To install the curbing, the concrete backing is formed in place generally in a shape to receive the curbing. While the concrete backing is still wet the curbing is situated in place on the backing so that the anchor bolts embed into the concrete backing.

Because of the materials of which the curbing of the present invention is made, it is much lighter in weight than the granite curbing of the prior art and therefore can be installed much more easily and requires much less skill in installing than the granite curbing of the prior art. Should a portion of the curbing become damaged, it can. be replaced very easily simply by cutting out the damaged section, knocking out the anchor bolts and then replacing the damaged section with a new curbing section. The holes in the concrete backing from which the anchor bolts 25 are pulled, will be refilled with concrete to grip the anchor bolts of the new curbing section and hold it in place.

In the embodiment shown in FIG. 4, instead of using anchor bolts to hold the curbing section in place, the curbing shell is formed with curved outwardly extending walls 29 and 31, which extend from the corner where the shell is open to receive the polyurethane foam. The wall extensions 29 and 31 extend throughout the length of the curbing section and are embedded in the concrete backing 27 to hold the curbing in place. The remainder of the curbing of the embodiment as shown in FIG. 4 is the same as that in FIG. 2.

The embodiment of FIG. 4 is to be used in environments which are subject to severe temperature extremes causing extensive expansion and contraction in the length of the shell 13 relative to the concrete backing. A lubricant, such as form oil, is placed on the embedded wall extensions 29 and 31 and between concrete backing 27 and the front and bottom walls 18 and 19 to permit the shell 13 to slide in the concrete backing and thus permit the thermal expansion and contraction of the shell relative to the concrete backing.

The above description is of preferred embodiments of the invention and many modifications can be made thereto without departing from the spirit and scope of the invention, which is defined in the appended claims.

I claim:

1. In combination with a paved street, a curbing at the edge of said street comprising an outer shell, approximately rectangular in section made of a relatively rigid fiber-reinforced synthetic resin and having a vertically extending front wall facing said street and extending above the top surface of said street, the paving of said street covering a portion of the vertically extending front wall of said curbing, and means anchoring said shell in place at the edge of said street, said anchoring means comprising a concrete mass for said curbing and anchoring elements extending from the back and bottom of said shell embedded in said concrete mass and locking said curbing to said mass.

2. In a combination as recited in claim 1 wherein said anchor elements are constructed so that said shell is free to expand and contract relative to said concrete mass.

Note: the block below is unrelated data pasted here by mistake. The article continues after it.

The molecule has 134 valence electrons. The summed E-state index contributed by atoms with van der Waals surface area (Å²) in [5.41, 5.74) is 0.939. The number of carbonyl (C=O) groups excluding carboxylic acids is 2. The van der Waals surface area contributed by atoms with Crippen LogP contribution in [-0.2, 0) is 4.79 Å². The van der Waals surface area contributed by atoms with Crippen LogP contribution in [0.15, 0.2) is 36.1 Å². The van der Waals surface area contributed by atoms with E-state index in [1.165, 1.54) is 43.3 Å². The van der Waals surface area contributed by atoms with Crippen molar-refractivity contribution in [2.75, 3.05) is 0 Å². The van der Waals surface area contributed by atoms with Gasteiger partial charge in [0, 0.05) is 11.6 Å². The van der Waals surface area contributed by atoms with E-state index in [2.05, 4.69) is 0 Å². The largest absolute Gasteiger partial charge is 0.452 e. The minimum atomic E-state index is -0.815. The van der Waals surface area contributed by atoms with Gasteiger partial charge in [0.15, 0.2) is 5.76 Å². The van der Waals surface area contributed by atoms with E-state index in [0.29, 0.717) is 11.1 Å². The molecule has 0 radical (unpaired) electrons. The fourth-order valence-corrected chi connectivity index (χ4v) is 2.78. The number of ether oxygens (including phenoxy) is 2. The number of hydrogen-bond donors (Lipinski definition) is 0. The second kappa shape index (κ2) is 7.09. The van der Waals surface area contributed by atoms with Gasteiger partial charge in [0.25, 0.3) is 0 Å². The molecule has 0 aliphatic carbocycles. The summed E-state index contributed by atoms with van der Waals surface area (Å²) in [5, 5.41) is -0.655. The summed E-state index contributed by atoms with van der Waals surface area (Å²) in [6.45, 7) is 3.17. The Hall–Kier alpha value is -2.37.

3. In a combination as recited in claim 1 wherein said anchoring means includes means fixed to said shell and embedded in said concrete backing and a lubricant between said embedded means and said concrete backing, said embedded means being shaped to permit said shell to expand and contract relative to said backing aided by said lubricant.

4. In a combination as recited in claim 1 wherein said shell is filled with a synthetic resin foam.

5. In a combination as recited in claim 1 wherein at least one of said anchoring elements comprises an extension of the wall of said shell embedded in said concrete mass, extending parallel to the horizontal axis of said shell throughout the horizontal length of said shell, and shaped to be in more than plane.

6. In a combination as recited in claim 1 wherein at least one of said anchoring elements embedded in said concrete mass includes a shank portion and a foot portion, said foot portion projecting angularly from said shank portion to lock such anchoring element in said concrete mass.

Referenced by
Citing PatentFiling datePublication dateApplicantTitle
US4068968 *Jul 16, 1976Jan 17, 1978Phillips Petroleum CompanyRoadway barrier structure and method of making
US4142814 *Jun 17, 1977Mar 6, 1979Sanchez Richard EParking area divider
US4303349 *May 2, 1980Dec 1, 1981Upton Albert EMethod of manufacturing articles
US4917219 *Nov 26, 1985Apr 17, 1990Henry Stephen KWheel chock
US7266926 *Jul 1, 2004Sep 11, 2007Mark KarowTemporary ground-level member and method for positioning below-ground structures
US7313889 *Jul 1, 2004Jan 1, 2008Mark KarowTemporary ground-level road-edge member and method for positioning below-ground structures
US7416364Nov 17, 2006Aug 26, 2008Yodock Iii Leo JPivot unit for barrier devices
US7537411May 18, 2007May 26, 2009Yodock Jr Leo JEnd connector for barrier devices
US7547157Mar 16, 2005Jun 16, 2009Yodock Iii Leo JBarrier device with foam interior
US9435112 *Apr 30, 2014Sep 6, 2016Patrick Dudley BrayArtificial surface divider
US20040028471 *Jul 25, 2001Feb 12, 2004Simon SmithdaleSynthetic kerbs and method of use
US20040096273 *Nov 17, 2003May 20, 2004Yodock Leo J.Barrier device with foam interior
US20050158119 *Mar 16, 2005Jul 21, 2005Yodock Leo J.IiiBarrier device with foam interior
US20060000157 *Jul 1, 2004Jan 5, 2006Mark KarowTemporary ground-level road-edge member and method for positioning below-ground structures
US20060000158 *Jul 1, 2004Jan 5, 2006Mark KarowTemporary ground-level member and method for positioning below-ground structures
US20070206990 *Nov 17, 2006Sep 6, 2007Yodock Iii Leo JPivot unit for barrier devices
US20080286041 *May 18, 2007Nov 20, 2008Yodock Jr Leo JEnd connector for barrier devices
US20090208286 *Mar 21, 2005Aug 20, 2009Durakerb LimitedSynthetic Kerbs and Method of Installation
US20140237927 *Apr 30, 2014Aug 28, 2014Patrick Dudley BrayArtificial surface divider
DE4118915A1 *Jun 8, 1991May 21, 1992Andreas MarxCarriageway border system - comprises flexible inlay in concrete gutter which gives way under weight of vehicle
EP2088241A1Feb 6, 2009Aug 12, 2009Hanenberg Wegenbouw B.V.Curb element for providing boundaries in a pavement
Classifications
U.S. Classification404/7
International ClassificationE01C11/00, E01C11/22
Cooperative ClassificationE01C11/222
European ClassificationE01C11/22B2